Drash on Parashat Yitro
Rabbi Paul Jacobson
Emanuel Synagogue, Woollahra, NSW, Australia
Our Torah reading this week, Parashat Yitro, is most well known for including the Revelation of Torah at Mount Sinai. In a dramatic scene replete with thunder and lightning, smoke and fire, the Israelites assemble at the base of the mountain for a remarkable encounter with God. But there is more to our Torah reading than lawgiving. Our parasha reminds us of the joys and challenges, the love and sacred responsibility that come with being parents.
Prior to the moment of revelation, God tells Moses to remind the Israelites, “…I have borne you on the wings of eagles and brought you to Me” (Exodus 19:4). Rabbi Nosson Scherman in the Stone Edition Chumash, explains that the phrase “on the wings of eagles,” means, “This is an indication of God’s great love for Israel. An eagle carries its young on its back, so that its own body will act as a shield” (p. 402). Twentieth century biblical commentator Nehama Leibowitz adds that “eagles’ wings” refers to, “…the intimate relationship existing between the bearer and those borne, the concern and love of benefactor for beneficiary” (Studies on Shemot).
As Jews, we are often conditioned to think of God as the grand m’tzaveh – the Commander, the Lawgiver, the Instructor, the One who tells us what we are supposed to do, when we are supposed to do it, how we are to behave, and what the consequences will be if we don’t. But our parasha reminds us that this aspect of God, namely God as Revealer of Torah, is only part of the equation.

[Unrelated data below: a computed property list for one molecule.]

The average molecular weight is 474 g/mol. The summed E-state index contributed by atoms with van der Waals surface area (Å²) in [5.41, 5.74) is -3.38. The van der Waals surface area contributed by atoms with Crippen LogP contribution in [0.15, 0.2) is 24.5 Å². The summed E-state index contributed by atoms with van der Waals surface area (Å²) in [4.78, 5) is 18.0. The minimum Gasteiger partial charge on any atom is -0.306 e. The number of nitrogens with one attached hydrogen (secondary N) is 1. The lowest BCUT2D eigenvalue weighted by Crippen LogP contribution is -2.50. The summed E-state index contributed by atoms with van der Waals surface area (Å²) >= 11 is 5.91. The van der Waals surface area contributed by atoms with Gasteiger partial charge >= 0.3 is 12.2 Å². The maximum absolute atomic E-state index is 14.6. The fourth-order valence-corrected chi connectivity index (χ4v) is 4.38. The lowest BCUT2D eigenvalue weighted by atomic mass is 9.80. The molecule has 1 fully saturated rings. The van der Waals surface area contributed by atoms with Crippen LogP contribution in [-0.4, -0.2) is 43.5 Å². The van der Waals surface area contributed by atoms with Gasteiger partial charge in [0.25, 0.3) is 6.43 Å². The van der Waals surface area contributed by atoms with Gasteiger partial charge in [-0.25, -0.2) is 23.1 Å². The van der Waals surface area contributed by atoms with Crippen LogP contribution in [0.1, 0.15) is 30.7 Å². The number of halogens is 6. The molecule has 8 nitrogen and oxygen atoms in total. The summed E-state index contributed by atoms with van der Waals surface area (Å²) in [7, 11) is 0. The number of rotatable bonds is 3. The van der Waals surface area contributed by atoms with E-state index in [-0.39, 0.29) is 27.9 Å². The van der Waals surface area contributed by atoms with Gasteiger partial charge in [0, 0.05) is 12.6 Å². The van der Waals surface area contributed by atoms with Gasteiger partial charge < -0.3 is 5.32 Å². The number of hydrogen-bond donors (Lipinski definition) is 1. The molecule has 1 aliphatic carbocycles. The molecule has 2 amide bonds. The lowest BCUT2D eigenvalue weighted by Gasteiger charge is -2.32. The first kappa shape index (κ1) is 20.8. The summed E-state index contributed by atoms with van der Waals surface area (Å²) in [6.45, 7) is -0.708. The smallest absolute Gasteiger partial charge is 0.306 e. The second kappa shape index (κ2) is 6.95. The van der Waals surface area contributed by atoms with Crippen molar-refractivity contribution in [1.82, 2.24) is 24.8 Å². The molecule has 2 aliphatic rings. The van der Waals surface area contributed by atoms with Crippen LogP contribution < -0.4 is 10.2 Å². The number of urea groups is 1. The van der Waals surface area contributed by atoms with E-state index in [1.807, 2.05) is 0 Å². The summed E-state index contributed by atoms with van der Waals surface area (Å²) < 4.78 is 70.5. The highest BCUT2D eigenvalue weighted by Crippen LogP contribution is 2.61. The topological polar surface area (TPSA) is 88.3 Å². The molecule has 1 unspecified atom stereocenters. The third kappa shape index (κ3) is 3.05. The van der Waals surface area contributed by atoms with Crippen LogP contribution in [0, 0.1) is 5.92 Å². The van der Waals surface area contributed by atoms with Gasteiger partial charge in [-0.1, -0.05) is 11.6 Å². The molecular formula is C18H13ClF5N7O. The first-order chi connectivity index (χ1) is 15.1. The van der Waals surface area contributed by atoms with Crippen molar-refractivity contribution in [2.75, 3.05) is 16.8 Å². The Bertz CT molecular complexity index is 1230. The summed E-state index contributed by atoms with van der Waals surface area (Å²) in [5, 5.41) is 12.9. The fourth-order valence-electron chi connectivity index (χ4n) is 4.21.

We must continue to remember that God loves us too. By teaching that God bore Israel on “eagles’ wings,” our parasha presents an image of support, protection, guidance, and love. Such thoughts are echoed every evening and morning in our prayer services when we read ahavat olam, “With an eternal love have You loved the House of Israel” (evening), and ahava rabba, “With an abundant love, have You loved us” (morning). Both of these prayers teach us that Torah is not only a precious gift, but also a symbol of God’s love for each of us.
Our tradition presents a multi-faceted view of God – one that continues to echo our multi-faceted understanding and experience of parenthood. As parents, we are blessed with beautiful opportunities in which to raise our children and charged with challenging responsibilities. And our parasha reminds us that we must embrace both aspects of our sacred parental duties. Being a parent involves establishing safe and secure boundaries for our children, setting rules for proper behaviour, identifying and enforcing consequences, and leading by right example. Our ultimate goal is to give our children the strength to stand on their own two feet with integrity, living a life grounded in a strong moral, ethical, and Jewish core. But being a parent is also about nurturing and protecting, being loving and gentle, sheltering and guiding our children with compassion, bearing our children, in the words of our parasha, on “eagles’ wings.”
May we continue to appreciate the sacred balancing act that comes with being a parent – the need to create structure and rules, to discipline when necessary, but also the occasions, where we bear our children, nurturing them with love, embracing them, bearing them “on eagles’ wings.” May our actions, our unconditional love and concern, continue to bring us closer to our children, and help us to recognize the sparks of their own holiness, and God’s presence resting deeply within them.